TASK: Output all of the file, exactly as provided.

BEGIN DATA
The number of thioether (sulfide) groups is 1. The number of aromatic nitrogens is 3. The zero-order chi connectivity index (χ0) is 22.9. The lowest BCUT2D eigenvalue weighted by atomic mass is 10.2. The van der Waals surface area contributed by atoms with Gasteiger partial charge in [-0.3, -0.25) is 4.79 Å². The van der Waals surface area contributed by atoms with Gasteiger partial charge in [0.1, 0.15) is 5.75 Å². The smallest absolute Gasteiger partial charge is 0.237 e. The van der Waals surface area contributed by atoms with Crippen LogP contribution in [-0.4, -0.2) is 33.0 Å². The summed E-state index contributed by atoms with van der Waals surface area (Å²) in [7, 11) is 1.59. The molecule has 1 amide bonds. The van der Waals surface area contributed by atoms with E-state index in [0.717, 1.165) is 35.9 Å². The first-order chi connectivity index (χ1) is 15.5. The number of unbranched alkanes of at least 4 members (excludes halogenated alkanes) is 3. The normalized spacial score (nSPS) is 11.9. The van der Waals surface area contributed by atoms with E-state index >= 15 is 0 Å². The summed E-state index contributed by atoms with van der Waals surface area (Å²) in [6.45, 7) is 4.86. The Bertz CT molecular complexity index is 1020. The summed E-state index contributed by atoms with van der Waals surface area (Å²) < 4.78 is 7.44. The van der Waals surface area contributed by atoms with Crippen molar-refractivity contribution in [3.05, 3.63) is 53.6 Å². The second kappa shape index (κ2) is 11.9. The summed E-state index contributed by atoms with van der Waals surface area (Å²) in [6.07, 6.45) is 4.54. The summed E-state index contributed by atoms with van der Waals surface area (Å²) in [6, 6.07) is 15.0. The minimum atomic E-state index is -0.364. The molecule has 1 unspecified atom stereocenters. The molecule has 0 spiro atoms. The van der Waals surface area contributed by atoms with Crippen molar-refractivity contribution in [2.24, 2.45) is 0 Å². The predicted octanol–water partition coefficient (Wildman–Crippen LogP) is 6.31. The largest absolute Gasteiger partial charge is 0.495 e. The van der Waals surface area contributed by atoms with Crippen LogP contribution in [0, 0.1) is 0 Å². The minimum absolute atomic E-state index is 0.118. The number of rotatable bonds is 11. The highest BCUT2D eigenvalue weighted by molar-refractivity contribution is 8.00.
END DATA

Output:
The number of thioether (sulfide) groups is 1. The number of aromatic nitrogens is 3. The zero-order chi connectivity index (χ0) is 22.9. The lowest BCUT2D eigenvalue weighted by atomic mass is 10.2. The van der Waals surface area contributed by atoms with Gasteiger partial charge in [-0.3, -0.25) is 4.79 Å². The van der Waals surface area contributed by atoms with Gasteiger partial charge in [0.1, 0.15) is 5.75 Å². The smallest absolute Gasteiger partial charge is 0.237 e. The van der Waals surface area contributed by atoms with Crippen LogP contribution in [-0.4, -0.2) is 33.0 Å². The summed E-state index contributed by atoms with van der Waals surface area (Å²) in [7, 11) is 1.59. The molecule has 1 amide bonds. The van der Waals surface area contributed by atoms with E-state index in [0.717, 1.165) is 35.9 Å². The first-order chi connectivity index (χ1) is 15.5. The number of unbranched alkanes of at least 4 members (excludes halogenated alkanes) is 3. The normalized spacial score (nSPS) is 11.9. The van der Waals surface area contributed by atoms with E-state index >= 15 is 0 Å². The summed E-state index contributed by atoms with van der Waals surface area (Å²) in [6.45, 7) is 4.86. The Bertz CT molecular complexity index is 1020. The summed E-state index contributed by atoms with van der Waals surface area (Å²) < 4.78 is 7.44. The van der Waals surface area contributed by atoms with Crippen molar-refractivity contribution in [3.05, 3.63) is 53.6 Å². The second kappa shape index (κ2) is 11.9. The summed E-state index contributed by atoms with van der Waals surface area (Å²) in [6.07, 6.45) is 4.54. The summed E-state index contributed by atoms with van der Waals surface area (Å²) in [6, 6.07) is 15.0. The minimum atomic E-state index is -0.364. The molecule has 1 unspecified atom stereocenters. The molecule has 0 spiro atoms. The van der Waals surface area contributed by atoms with Crippen molar-refractivity contribution in [2.24, 2.45) is 0 Å². The predicted octanol–water partition coefficient (Wildman–Crippen LogP) is 6.31. The largest absolute Gasteiger partial charge is 0.495 e. The van der Waals surface area contributed by atoms with Crippen LogP contribution in [0, 0.1) is 0 Å². The minimum absolute atomic E-state index is 0.118. The number of rotatable bonds is 11. The highest BCUT2D eigenvalue weighted by molar-refractivity contribution is 8.00.